Asherah-Astarte Metropolitan

Western Maryland
- TTO
Metropolitan, Temple
Asherah-Astarte Logo - Astarte and Asherah Tree with Pomegranates

Western Maryland

Metropolitan, Temple

Officers and Leadership

Organizer
James Gordon
AsherahAstarteInfo@asherahastartetto.com

Official Contact Information

Primary Website
Primary Group Email
AsherahAstarteInfo@asherahastartetto.com

About the Group

Welcome to Asherah-Astarte Metropolitan. We meet in Hagerstown Maryland and conduct regular services in person and online.

As a Metropolitan Body, Asherah-Astarte falls under the direct supervision of The Thelemic Order. Metropolitans exist to ensure broad services across the Order and to those outside the Order. Finances for Asherah-Astarte are handled separately from those of The Thelemic Order, and Asherah-Astarte does not receive funding from national monies for local services.

Why we chose Asherah-Astarte

Asherah an ancient Semitic deity appeared in Akkadian writings as Asratu/Asratum and in Hittite writings as Aserdus/Asertus, and is considered syncretic with the Ugarit Goddess Atiratu. She was the Queen Consort of the Sumerian Anu, the Ugartic El and Yahweh, a deity of Israel and Judah. We have chosen Asherah as a symbol in part because of her similarity to the Thelemic concept of Nuit. We chose her also as a reminder that the “Christian” United States, preserving the worship of Yahweh, follows a tradition that violently purged the divine feminine which we seek to restore.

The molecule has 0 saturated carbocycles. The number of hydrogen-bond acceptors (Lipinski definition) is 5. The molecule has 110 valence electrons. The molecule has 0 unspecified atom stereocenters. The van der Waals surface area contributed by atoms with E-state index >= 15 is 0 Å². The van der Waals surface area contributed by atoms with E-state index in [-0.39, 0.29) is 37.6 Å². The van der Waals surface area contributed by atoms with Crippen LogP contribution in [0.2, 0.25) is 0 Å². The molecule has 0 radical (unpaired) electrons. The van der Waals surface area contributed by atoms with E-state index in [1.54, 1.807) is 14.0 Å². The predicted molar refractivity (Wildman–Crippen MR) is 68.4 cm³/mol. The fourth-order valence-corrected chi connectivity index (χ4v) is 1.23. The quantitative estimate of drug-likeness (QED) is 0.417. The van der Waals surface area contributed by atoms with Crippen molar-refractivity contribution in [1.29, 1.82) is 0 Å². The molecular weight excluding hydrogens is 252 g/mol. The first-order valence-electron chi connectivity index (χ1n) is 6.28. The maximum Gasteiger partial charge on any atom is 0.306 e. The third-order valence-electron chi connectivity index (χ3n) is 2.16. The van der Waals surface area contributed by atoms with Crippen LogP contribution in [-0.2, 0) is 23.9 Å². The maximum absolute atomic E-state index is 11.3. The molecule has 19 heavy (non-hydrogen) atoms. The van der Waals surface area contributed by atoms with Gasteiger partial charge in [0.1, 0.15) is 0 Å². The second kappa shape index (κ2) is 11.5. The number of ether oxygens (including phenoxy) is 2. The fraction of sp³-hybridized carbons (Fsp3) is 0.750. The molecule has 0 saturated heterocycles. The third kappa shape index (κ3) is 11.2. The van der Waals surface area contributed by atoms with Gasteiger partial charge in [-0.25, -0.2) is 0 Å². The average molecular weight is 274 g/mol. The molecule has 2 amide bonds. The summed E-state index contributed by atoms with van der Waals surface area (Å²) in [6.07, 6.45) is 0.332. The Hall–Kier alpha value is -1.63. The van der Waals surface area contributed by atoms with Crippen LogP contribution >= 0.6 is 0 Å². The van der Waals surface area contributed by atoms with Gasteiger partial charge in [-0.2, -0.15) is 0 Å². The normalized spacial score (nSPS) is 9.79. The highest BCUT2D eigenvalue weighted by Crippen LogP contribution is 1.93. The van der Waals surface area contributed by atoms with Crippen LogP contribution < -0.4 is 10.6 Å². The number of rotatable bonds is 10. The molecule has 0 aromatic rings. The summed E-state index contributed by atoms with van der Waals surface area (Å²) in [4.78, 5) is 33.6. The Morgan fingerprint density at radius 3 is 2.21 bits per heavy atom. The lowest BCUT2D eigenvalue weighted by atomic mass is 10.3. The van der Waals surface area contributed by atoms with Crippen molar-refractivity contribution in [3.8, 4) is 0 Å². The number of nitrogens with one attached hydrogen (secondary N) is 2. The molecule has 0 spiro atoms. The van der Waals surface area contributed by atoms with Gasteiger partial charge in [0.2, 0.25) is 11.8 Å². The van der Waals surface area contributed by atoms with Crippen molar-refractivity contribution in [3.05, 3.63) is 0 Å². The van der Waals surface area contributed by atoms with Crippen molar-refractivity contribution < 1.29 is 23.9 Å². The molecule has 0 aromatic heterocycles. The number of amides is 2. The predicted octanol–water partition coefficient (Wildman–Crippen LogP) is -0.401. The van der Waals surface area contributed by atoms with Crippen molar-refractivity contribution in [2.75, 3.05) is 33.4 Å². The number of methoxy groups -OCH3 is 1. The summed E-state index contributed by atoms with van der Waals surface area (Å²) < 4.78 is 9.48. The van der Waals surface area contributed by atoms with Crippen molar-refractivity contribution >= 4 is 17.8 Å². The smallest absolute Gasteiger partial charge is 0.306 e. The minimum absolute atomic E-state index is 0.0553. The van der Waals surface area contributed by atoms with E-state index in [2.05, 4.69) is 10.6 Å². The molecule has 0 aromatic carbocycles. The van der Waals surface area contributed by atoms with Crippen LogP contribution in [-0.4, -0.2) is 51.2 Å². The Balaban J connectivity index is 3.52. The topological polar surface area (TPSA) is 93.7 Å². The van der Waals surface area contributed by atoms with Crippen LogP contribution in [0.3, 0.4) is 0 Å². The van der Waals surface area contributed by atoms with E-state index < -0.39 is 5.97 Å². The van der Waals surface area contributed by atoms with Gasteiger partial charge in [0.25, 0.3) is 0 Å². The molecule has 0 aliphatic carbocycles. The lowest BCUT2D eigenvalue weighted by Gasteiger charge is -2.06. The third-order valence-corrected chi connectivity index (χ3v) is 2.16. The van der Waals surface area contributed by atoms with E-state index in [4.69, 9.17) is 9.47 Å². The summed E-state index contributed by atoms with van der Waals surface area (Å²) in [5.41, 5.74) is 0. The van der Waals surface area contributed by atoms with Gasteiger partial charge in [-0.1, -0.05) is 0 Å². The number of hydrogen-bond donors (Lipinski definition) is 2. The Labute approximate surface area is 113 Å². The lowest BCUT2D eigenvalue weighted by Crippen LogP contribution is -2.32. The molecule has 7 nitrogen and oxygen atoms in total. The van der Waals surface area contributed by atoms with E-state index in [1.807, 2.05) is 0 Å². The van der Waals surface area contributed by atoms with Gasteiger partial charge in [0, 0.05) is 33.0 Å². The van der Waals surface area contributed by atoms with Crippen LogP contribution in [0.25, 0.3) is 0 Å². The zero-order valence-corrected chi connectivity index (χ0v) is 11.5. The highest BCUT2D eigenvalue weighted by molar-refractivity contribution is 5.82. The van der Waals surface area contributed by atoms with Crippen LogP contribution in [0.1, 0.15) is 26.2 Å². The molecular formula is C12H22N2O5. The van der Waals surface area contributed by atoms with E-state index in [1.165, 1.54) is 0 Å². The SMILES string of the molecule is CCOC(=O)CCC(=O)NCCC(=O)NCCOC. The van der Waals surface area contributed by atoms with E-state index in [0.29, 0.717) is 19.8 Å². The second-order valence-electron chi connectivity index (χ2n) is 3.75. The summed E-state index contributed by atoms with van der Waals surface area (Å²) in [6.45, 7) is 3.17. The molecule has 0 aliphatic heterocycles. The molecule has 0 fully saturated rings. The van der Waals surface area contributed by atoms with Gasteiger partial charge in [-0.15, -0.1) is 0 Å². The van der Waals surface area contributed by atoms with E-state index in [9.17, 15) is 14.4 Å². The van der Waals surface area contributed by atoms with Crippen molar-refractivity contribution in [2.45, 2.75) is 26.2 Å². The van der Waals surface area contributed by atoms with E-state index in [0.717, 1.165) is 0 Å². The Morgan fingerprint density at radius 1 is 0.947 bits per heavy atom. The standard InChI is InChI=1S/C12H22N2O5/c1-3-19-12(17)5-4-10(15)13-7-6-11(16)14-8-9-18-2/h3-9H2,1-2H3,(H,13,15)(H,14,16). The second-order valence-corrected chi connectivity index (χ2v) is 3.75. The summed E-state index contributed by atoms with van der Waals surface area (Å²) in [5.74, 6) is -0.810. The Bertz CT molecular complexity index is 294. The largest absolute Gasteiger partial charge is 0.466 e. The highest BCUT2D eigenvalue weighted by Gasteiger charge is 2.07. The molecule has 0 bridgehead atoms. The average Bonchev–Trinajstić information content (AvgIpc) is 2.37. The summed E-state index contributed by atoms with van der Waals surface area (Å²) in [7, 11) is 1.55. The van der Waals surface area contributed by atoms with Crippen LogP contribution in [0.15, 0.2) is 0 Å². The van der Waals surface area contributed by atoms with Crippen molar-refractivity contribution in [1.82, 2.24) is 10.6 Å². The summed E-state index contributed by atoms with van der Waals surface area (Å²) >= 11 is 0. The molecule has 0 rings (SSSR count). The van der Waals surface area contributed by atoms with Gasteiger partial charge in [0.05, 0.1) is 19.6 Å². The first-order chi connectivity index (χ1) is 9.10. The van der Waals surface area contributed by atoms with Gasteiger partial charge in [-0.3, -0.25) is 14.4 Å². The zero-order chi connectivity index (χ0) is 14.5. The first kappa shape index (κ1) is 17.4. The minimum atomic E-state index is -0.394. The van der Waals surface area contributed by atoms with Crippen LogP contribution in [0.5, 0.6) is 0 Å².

Astarte (Athtart, Ashtart) was a deity of Tyre, Sidon, and Elat, a goddess of war and sexual love. She heavily overlaps with her Sister Anath, so that the Aramaic goddess Atargatis is drawn from both of them. The cult of Astarted reached to Ugarit and Egypt as well as Caanan, and in later periods her cult was syncretic with that of Isis and Hathor, as well as Aphrodite, Artemis, and Juno. The cult of Astarte is heavily syncretic with, and successor to that of Asherah, though the two deities also seem to have been considered sisters (according to the translations of Philo of Byblos) by the Phonecians.

Whatever the case, in later writing these deities overlapped considerably, with Astarte picking up and passing on many of the qualities attributed to Asherah. Both are notable in representing the archetype of a woman who embraces sexuality, war, and motherhood without any assumption of a contradictory nature, suggesting the invalidity of modern gender roles.